The “auto” and “on” settings on an HVAC’s system blower may seem one and the same to many people, but they’re actually two different functions. In this blog, local central heat and air company M&M Heating & Air Conditioning Service Co. shares a look at these differences and the benefits of each.
On vs Auto
HVAC systems generate conditioned air by blowing air through coils that are heated or cooled. When you switch your blower to “on,” this means the fan will blow air continuously, even when the heating or cooling coils in your HVAC system aren’t activated. On the other hand, setting the fan to “auto” means it will turn on automatically when your HVAC system is blowing conditioned air. Once the room reaches the desired temperature, the fan will shut off until the next heating or cooling cycle.
Why Set Your Thermostat Fan to “On”?
Letting your thermostat fan run uninterrupted allows for continuous air circulation throughout the house, which helps ensure the even distribution of warm or cool air. It also helps prevent particulates from a fuel-burning furnace from recirculating, as the air will be filtered at the intake registers. Continuous operation also puts less stress on the thermostat fan (as opposed to stop-start operation), making it less likely to break down. Keep in mind that air filters usually get clogged faster when the thermostat fan is set to “on”.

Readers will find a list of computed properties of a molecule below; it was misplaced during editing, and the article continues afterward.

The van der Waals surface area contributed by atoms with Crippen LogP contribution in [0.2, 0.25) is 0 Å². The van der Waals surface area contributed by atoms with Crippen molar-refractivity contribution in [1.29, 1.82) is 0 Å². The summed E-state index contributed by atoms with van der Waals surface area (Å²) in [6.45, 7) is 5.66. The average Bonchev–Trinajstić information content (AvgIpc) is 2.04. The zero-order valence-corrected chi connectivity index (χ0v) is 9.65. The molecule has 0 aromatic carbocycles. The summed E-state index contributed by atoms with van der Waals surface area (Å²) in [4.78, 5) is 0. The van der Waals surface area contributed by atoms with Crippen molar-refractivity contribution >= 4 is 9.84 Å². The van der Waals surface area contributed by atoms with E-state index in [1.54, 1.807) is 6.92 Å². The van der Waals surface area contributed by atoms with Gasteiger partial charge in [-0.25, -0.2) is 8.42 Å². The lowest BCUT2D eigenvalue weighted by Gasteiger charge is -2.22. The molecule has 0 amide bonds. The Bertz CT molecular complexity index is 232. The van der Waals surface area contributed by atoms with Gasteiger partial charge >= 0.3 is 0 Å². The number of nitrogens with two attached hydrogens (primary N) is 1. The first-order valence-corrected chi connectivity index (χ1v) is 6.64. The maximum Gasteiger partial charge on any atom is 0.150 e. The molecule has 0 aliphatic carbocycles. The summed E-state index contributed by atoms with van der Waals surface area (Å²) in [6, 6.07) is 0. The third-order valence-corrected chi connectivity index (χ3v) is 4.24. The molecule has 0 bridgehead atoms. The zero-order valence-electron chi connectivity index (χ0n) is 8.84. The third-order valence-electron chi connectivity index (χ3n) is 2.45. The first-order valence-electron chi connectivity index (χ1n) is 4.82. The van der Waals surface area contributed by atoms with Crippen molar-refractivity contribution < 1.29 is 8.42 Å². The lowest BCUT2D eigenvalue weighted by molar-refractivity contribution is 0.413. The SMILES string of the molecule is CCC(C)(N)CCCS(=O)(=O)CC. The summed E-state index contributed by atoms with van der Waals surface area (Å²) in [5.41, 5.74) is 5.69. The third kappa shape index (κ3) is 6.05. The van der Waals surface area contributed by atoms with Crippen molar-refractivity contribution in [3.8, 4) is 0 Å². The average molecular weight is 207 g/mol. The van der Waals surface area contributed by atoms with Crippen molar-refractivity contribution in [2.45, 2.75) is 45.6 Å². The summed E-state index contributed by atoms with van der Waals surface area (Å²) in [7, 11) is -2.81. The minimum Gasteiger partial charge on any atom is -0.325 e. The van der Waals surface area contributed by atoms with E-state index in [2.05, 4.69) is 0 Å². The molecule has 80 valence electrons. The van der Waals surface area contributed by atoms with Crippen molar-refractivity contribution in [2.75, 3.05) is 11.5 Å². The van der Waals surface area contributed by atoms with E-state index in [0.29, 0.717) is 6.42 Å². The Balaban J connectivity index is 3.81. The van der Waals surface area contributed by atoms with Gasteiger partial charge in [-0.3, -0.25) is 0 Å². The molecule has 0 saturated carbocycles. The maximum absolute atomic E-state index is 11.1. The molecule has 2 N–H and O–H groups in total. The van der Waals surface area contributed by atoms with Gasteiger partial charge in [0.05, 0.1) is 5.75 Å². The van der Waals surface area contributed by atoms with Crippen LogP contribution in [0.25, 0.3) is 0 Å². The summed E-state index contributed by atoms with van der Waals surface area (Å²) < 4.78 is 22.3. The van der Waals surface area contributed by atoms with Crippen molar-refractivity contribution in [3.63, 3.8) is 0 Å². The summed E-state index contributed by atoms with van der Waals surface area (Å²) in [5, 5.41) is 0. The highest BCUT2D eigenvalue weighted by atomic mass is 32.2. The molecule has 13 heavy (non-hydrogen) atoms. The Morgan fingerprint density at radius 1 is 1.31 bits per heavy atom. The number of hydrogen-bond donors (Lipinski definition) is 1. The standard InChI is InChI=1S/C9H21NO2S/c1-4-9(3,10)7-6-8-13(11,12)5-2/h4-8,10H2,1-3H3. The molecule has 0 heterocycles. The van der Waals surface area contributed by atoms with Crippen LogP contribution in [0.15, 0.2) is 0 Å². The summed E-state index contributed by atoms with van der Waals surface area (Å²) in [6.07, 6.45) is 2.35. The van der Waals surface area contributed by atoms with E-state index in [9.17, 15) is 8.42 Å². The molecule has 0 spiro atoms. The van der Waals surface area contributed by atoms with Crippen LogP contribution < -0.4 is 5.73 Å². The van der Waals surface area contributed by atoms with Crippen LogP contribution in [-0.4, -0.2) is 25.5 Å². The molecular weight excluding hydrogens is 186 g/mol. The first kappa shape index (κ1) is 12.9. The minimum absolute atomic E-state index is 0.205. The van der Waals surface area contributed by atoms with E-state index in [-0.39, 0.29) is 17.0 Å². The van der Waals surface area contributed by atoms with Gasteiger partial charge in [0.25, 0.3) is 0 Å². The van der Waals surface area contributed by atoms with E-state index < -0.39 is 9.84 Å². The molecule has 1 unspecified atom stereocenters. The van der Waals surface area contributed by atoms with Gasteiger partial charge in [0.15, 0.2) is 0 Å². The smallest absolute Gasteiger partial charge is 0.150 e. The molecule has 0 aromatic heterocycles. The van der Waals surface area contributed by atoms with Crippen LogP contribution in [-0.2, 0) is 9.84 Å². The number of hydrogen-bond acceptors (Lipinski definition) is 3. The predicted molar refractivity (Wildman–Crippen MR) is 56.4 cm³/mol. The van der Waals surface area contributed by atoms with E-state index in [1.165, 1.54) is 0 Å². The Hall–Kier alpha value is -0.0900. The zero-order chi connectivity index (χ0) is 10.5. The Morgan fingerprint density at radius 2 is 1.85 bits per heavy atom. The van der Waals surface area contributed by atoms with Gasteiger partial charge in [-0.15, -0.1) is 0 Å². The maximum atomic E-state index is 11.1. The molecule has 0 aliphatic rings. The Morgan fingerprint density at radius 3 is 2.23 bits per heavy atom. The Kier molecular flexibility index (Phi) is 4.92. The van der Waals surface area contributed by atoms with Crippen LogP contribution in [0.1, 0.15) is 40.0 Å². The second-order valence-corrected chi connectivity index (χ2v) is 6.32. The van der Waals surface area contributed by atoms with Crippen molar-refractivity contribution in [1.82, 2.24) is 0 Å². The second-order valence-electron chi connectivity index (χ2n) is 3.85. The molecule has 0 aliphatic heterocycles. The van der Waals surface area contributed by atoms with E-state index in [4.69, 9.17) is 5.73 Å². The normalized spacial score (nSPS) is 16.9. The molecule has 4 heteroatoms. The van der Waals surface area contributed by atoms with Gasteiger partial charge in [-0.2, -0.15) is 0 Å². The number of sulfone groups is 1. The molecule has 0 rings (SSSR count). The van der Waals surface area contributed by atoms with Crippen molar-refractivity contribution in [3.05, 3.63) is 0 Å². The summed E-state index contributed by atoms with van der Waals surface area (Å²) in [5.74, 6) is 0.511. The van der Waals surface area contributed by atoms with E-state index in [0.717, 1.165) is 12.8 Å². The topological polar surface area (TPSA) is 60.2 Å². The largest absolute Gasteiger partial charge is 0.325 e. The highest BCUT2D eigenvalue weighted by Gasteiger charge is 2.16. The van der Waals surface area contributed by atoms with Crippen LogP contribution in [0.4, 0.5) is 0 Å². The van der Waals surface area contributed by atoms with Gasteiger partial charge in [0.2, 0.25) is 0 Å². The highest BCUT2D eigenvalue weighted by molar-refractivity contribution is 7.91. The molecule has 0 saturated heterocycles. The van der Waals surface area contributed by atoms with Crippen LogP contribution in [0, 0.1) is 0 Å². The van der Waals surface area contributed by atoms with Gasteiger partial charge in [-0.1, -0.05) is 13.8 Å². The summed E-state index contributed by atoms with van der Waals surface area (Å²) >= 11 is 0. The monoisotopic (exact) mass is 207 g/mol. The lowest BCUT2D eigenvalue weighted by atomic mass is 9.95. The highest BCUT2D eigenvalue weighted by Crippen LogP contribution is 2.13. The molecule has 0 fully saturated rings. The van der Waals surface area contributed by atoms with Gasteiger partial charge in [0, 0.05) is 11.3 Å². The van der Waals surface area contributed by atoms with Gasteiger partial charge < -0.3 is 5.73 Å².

What About Setting Your Thermostat Fan to “Auto”?
Setting your thermostat fan to “auto” consumes less energy, as the fan only runs when it needs to blow conditioned air into a room. This setting allows more efficient dehumidification, which helps get rid of excess indoor humidity during warm summer months. Breaks during its operation allow moisture from the cooling coils to drip and drain into the condensate pans. If you prefer to keep your thermostat fan to auto, you may need to have a separate dehumidifier in the room.